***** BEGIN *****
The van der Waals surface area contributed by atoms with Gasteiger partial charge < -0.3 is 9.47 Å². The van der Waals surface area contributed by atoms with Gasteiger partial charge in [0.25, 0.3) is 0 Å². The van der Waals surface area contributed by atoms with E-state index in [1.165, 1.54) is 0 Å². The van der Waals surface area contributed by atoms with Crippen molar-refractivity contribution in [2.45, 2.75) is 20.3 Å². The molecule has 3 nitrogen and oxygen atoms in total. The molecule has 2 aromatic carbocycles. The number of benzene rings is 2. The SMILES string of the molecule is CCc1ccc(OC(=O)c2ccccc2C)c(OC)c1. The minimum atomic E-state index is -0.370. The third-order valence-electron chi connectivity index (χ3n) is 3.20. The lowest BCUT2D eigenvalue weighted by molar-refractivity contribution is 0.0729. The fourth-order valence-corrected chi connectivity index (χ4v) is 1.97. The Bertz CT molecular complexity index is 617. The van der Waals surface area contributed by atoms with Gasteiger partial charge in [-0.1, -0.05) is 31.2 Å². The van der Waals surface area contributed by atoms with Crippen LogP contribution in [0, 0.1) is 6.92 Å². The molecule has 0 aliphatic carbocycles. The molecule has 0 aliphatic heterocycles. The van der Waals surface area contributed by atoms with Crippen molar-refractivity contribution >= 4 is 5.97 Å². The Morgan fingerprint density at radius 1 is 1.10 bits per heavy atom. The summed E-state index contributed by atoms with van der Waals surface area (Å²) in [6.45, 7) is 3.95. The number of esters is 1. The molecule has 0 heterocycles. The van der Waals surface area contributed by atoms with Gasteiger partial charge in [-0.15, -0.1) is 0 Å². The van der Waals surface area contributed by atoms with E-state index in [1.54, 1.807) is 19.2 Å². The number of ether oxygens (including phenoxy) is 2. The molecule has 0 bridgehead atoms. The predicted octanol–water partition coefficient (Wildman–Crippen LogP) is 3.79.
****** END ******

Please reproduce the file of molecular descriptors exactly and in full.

The van der Waals surface area contributed by atoms with Gasteiger partial charge < -0.3 is 9.47 Å². The van der Waals surface area contributed by atoms with Gasteiger partial charge in [0.25, 0.3) is 0 Å². The van der Waals surface area contributed by atoms with E-state index in [1.165, 1.54) is 0 Å². The van der Waals surface area contributed by atoms with Crippen molar-refractivity contribution in [2.45, 2.75) is 20.3 Å². The molecule has 3 nitrogen and oxygen atoms in total. The molecule has 2 aromatic carbocycles. The number of benzene rings is 2. The SMILES string of the molecule is CCc1ccc(OC(=O)c2ccccc2C)c(OC)c1. The minimum atomic E-state index is -0.370. The third-order valence-electron chi connectivity index (χ3n) is 3.20. The lowest BCUT2D eigenvalue weighted by molar-refractivity contribution is 0.0729. The fourth-order valence-corrected chi connectivity index (χ4v) is 1.97. The Bertz CT molecular complexity index is 617. The van der Waals surface area contributed by atoms with Gasteiger partial charge in [-0.1, -0.05) is 31.2 Å². The van der Waals surface area contributed by atoms with Crippen LogP contribution in [0, 0.1) is 6.92 Å². The molecule has 0 aliphatic carbocycles. The molecule has 0 aliphatic heterocycles. The van der Waals surface area contributed by atoms with Crippen molar-refractivity contribution >= 4 is 5.97 Å². The Morgan fingerprint density at radius 1 is 1.10 bits per heavy atom. The summed E-state index contributed by atoms with van der Waals surface area (Å²) in [6.45, 7) is 3.95. The number of esters is 1. The molecule has 0 heterocycles. The van der Waals surface area contributed by atoms with Gasteiger partial charge in [-0.15, -0.1) is 0 Å². The van der Waals surface area contributed by atoms with E-state index in [1.54, 1.807) is 19.2 Å². The number of ether oxygens (including phenoxy) is 2. The molecule has 0 bridgehead atoms. The predicted octanol–water partition coefficient (Wildman–Crippen LogP) is 3.79.